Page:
The Republican candidate turned Americans Elect hopeful Buddy Roemer officially suspended his quixotic campaign for President this morning. The former Louisiana governor was one of the first Republicans to launch an exploratory committee in 2011. One of a handful of Republican candidates that staked their hopes on New Hampshire, Roemer got less than 1000 votes there. At the end of the day, Buddy Roemer’s campaign never got off the ground for the same reason it got more traction than, say Fred Karger’s. Buddy Roemer was going to run a campaign without accepting donations over $100, because of campaign finance corruption, a gimmick that got him press, if not cash.
Personal contributions to candidates are limited to $2,500 anyway, so it’s hard to see just how much more influence a $2,500 donation is supposed to have than a $100 one when presidential candidates need to collect millions to win. The infatuation with the “corrupting” influence of money in politics is bizarre anyway, especially coming from a former banker like Roemer.
Politicians don’t need money to corrupt them, they can do that fine all by themselves; members of Congress can spend their entire careers enriching themselves on the taxpayer dime and not run afoul of a single law. No corporation forced former Louisiana Congressman William Jefferson to hide cash in a freezer and no corporation held a gun to any member of Congress that used their ever broadening powers to legislate and regulate commercial affairs to personally enrich themselves.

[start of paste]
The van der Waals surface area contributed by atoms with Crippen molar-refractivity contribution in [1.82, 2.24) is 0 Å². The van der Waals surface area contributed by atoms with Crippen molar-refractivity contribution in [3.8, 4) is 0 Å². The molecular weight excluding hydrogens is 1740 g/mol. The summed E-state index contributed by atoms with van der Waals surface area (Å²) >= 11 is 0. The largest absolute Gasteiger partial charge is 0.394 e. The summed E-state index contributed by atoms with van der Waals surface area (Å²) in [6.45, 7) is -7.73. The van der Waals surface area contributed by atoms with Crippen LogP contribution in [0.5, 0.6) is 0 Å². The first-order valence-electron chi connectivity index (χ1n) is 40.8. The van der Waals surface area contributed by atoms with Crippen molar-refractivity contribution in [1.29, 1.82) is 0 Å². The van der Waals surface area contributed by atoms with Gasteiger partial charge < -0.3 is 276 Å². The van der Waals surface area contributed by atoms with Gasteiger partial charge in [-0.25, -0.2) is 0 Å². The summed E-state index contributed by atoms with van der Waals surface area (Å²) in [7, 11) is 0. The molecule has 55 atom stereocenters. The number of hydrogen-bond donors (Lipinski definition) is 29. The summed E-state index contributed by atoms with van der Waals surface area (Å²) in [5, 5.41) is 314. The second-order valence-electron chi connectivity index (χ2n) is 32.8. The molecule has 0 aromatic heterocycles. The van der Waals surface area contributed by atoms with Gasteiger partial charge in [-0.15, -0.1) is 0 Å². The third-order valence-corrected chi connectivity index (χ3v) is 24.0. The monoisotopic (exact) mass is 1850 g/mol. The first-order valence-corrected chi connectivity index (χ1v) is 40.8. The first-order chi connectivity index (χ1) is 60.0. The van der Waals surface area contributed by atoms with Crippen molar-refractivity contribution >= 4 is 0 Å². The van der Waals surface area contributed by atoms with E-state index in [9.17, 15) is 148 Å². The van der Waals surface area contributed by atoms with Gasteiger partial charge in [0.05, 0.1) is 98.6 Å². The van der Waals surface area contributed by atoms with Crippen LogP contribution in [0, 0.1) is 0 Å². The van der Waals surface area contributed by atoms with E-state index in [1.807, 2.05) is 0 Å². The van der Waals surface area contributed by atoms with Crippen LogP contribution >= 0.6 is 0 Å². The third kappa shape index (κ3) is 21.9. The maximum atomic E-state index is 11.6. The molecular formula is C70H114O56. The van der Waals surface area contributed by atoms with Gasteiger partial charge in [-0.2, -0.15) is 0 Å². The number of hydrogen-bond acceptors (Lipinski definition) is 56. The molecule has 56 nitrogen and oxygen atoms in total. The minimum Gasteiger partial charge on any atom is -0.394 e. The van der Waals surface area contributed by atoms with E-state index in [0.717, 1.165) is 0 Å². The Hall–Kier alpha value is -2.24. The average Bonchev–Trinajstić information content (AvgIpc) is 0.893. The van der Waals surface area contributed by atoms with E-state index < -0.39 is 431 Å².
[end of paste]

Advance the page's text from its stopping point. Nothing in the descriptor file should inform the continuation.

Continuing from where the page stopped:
For all the talk of getting money out of politics, corporations often seem to be the diversionary scapegoat while the politicians try to get at the money. The idea that free of the influence of money politicians will suddenly lose their appetite for power, control and self-aggrandizement is delusional. It has no basis in human history, in psychology or, frankly, in common sense. Money in politics, as I noted after President Obama announced his “evolution” on gay marriage, is a good thing. Politicians are interested in self-preservation, not because corporations made it so, but because it’s in the nature of a politician. The influence of money in politics, be it corporate money, small donors, big donors or advocacy groups, serves to diversify the voices that reach government and provides a necessary check and balance to any politician’s tendency to self-enrichment.
Americans Elect raised some $20 million dollars and gained access to dozen states. But their money couldn’t help them generate an interest that likely just wasn’t there, as Brian Doherty notes. For reference, Buddy Roemer, because he was a former governer, needed 10,000 votes to get the nomination from Americans Elect. He had under 7,000. Roemer does, however, have nearly 30,000 Twitter followers, suggesting that at the end though his self-imposed $100 contribution handicapped him, it was an enthusiasm gap that ended his campaign, not a money gap. Money is no resource to shun on the quest for the White House; there’s no reason money can’t lubricate a free market in politics the way it makes the everyday exchange of goods and services so smooth and efficient, when government’s not getting in the way.